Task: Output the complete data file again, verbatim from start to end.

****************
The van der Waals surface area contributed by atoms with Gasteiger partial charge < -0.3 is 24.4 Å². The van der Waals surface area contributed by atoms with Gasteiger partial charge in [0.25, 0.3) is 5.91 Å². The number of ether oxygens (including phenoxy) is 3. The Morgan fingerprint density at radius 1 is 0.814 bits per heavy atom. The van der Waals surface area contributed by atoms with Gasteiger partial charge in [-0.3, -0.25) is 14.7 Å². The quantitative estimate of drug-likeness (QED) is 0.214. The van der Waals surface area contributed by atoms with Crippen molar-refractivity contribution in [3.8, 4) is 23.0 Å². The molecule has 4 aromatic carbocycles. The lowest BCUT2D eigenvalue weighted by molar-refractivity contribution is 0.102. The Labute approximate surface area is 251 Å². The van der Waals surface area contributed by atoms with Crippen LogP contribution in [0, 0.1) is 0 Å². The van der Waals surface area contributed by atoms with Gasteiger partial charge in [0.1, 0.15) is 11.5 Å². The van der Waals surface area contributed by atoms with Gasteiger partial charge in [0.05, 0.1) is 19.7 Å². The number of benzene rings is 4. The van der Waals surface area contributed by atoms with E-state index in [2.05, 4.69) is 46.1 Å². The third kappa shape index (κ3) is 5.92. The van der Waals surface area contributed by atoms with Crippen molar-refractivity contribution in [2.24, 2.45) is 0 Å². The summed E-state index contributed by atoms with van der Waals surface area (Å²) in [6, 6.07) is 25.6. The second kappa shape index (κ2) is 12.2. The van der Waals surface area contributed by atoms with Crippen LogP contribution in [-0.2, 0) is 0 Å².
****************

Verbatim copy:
The van der Waals surface area contributed by atoms with Gasteiger partial charge < -0.3 is 24.4 Å². The van der Waals surface area contributed by atoms with Gasteiger partial charge in [0.25, 0.3) is 5.91 Å². The number of ether oxygens (including phenoxy) is 3. The Morgan fingerprint density at radius 1 is 0.814 bits per heavy atom. The van der Waals surface area contributed by atoms with Gasteiger partial charge in [-0.3, -0.25) is 14.7 Å². The quantitative estimate of drug-likeness (QED) is 0.214. The van der Waals surface area contributed by atoms with Crippen molar-refractivity contribution in [3.8, 4) is 23.0 Å². The molecule has 4 aromatic carbocycles. The lowest BCUT2D eigenvalue weighted by molar-refractivity contribution is 0.102. The Labute approximate surface area is 251 Å². The van der Waals surface area contributed by atoms with Crippen LogP contribution in [0, 0.1) is 0 Å². The van der Waals surface area contributed by atoms with Gasteiger partial charge in [0.1, 0.15) is 11.5 Å². The van der Waals surface area contributed by atoms with Gasteiger partial charge in [0.05, 0.1) is 19.7 Å². The number of benzene rings is 4. The van der Waals surface area contributed by atoms with E-state index in [2.05, 4.69) is 46.1 Å². The third kappa shape index (κ3) is 5.92. The van der Waals surface area contributed by atoms with Crippen molar-refractivity contribution in [2.24, 2.45) is 0 Å². The summed E-state index contributed by atoms with van der Waals surface area (Å²) in [6, 6.07) is 25.6. The second kappa shape index (κ2) is 12.2. The van der Waals surface area contributed by atoms with Crippen LogP contribution in [-0.2, 0) is 0 Å².